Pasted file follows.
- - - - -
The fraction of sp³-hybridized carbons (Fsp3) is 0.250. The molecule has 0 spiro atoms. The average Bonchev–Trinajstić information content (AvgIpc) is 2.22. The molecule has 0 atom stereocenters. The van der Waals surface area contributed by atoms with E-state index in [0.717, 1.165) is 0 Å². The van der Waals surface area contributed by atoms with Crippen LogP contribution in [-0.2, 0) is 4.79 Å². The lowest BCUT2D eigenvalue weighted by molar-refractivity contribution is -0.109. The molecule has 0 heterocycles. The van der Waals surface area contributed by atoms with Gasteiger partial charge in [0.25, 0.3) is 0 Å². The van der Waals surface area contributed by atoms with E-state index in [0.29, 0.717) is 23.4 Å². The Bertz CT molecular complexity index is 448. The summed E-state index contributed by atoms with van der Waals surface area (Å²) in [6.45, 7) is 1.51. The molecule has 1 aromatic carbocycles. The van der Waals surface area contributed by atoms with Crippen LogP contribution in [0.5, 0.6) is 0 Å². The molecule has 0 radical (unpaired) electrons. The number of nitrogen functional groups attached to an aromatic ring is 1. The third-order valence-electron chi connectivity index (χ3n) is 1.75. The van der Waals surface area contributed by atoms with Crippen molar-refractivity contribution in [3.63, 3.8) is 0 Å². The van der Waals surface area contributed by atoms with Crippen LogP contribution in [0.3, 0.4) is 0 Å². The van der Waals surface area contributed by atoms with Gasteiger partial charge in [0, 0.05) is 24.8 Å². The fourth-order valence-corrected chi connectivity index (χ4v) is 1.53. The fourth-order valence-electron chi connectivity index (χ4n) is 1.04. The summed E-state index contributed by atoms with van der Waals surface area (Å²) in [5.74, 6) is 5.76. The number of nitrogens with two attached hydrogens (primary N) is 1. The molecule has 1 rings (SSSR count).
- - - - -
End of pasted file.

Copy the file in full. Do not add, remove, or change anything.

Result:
The fraction of sp³-hybridized carbons (Fsp3) is 0.250. The molecule has 0 spiro atoms. The average Bonchev–Trinajstić information content (AvgIpc) is 2.22. The molecule has 0 atom stereocenters. The van der Waals surface area contributed by atoms with E-state index in [0.717, 1.165) is 0 Å². The van der Waals surface area contributed by atoms with Crippen LogP contribution in [-0.2, 0) is 4.79 Å². The lowest BCUT2D eigenvalue weighted by molar-refractivity contribution is -0.109. The molecule has 0 heterocycles. The van der Waals surface area contributed by atoms with Gasteiger partial charge in [0.25, 0.3) is 0 Å². The van der Waals surface area contributed by atoms with E-state index in [0.29, 0.717) is 23.4 Å². The Bertz CT molecular complexity index is 448. The summed E-state index contributed by atoms with van der Waals surface area (Å²) in [6.45, 7) is 1.51. The molecule has 1 aromatic carbocycles. The van der Waals surface area contributed by atoms with Crippen LogP contribution in [0.5, 0.6) is 0 Å². The molecule has 0 radical (unpaired) electrons. The number of nitrogen functional groups attached to an aromatic ring is 1. The third-order valence-electron chi connectivity index (χ3n) is 1.75. The van der Waals surface area contributed by atoms with Crippen molar-refractivity contribution in [3.63, 3.8) is 0 Å². The van der Waals surface area contributed by atoms with Crippen LogP contribution in [0.3, 0.4) is 0 Å². The van der Waals surface area contributed by atoms with Gasteiger partial charge in [0, 0.05) is 24.8 Å². The fourth-order valence-corrected chi connectivity index (χ4v) is 1.53. The fourth-order valence-electron chi connectivity index (χ4n) is 1.04. The summed E-state index contributed by atoms with van der Waals surface area (Å²) in [5.74, 6) is 5.76. The number of nitrogens with two attached hydrogens (primary N) is 1. The molecule has 1 rings (SSSR count).